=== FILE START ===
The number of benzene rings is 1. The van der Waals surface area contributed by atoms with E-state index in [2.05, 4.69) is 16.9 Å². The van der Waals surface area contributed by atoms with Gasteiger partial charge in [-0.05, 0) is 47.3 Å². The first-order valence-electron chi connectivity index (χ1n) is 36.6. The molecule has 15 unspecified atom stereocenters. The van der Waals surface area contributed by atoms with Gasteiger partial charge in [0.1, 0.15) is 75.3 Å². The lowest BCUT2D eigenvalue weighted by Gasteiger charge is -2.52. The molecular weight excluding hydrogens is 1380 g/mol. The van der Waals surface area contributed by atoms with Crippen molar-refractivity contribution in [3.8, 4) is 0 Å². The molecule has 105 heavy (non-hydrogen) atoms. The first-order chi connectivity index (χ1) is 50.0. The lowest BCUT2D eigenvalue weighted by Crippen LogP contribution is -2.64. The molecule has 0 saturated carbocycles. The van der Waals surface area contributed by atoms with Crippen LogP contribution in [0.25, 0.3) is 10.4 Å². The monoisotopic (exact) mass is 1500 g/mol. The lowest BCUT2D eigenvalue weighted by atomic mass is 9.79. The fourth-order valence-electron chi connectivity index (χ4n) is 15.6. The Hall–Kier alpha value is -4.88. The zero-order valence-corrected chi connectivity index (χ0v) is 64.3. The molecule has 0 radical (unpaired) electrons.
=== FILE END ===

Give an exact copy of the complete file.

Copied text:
The number of benzene rings is 1. The van der Waals surface area contributed by atoms with E-state index in [2.05, 4.69) is 16.9 Å². The van der Waals surface area contributed by atoms with Gasteiger partial charge in [-0.05, 0) is 47.3 Å². The first-order valence-electron chi connectivity index (χ1n) is 36.6. The molecule has 15 unspecified atom stereocenters. The van der Waals surface area contributed by atoms with Gasteiger partial charge in [0.1, 0.15) is 75.3 Å². The lowest BCUT2D eigenvalue weighted by Gasteiger charge is -2.52. The molecular weight excluding hydrogens is 1380 g/mol. The van der Waals surface area contributed by atoms with Crippen molar-refractivity contribution in [3.8, 4) is 0 Å². The molecule has 105 heavy (non-hydrogen) atoms. The first-order chi connectivity index (χ1) is 50.0. The lowest BCUT2D eigenvalue weighted by Crippen LogP contribution is -2.64. The molecule has 0 saturated carbocycles. The van der Waals surface area contributed by atoms with Crippen LogP contribution in [0.25, 0.3) is 10.4 Å². The monoisotopic (exact) mass is 1500 g/mol. The lowest BCUT2D eigenvalue weighted by atomic mass is 9.79. The fourth-order valence-electron chi connectivity index (χ4n) is 15.6. The Hall–Kier alpha value is -4.88. The zero-order valence-corrected chi connectivity index (χ0v) is 64.3. The molecule has 0 radical (unpaired) electrons.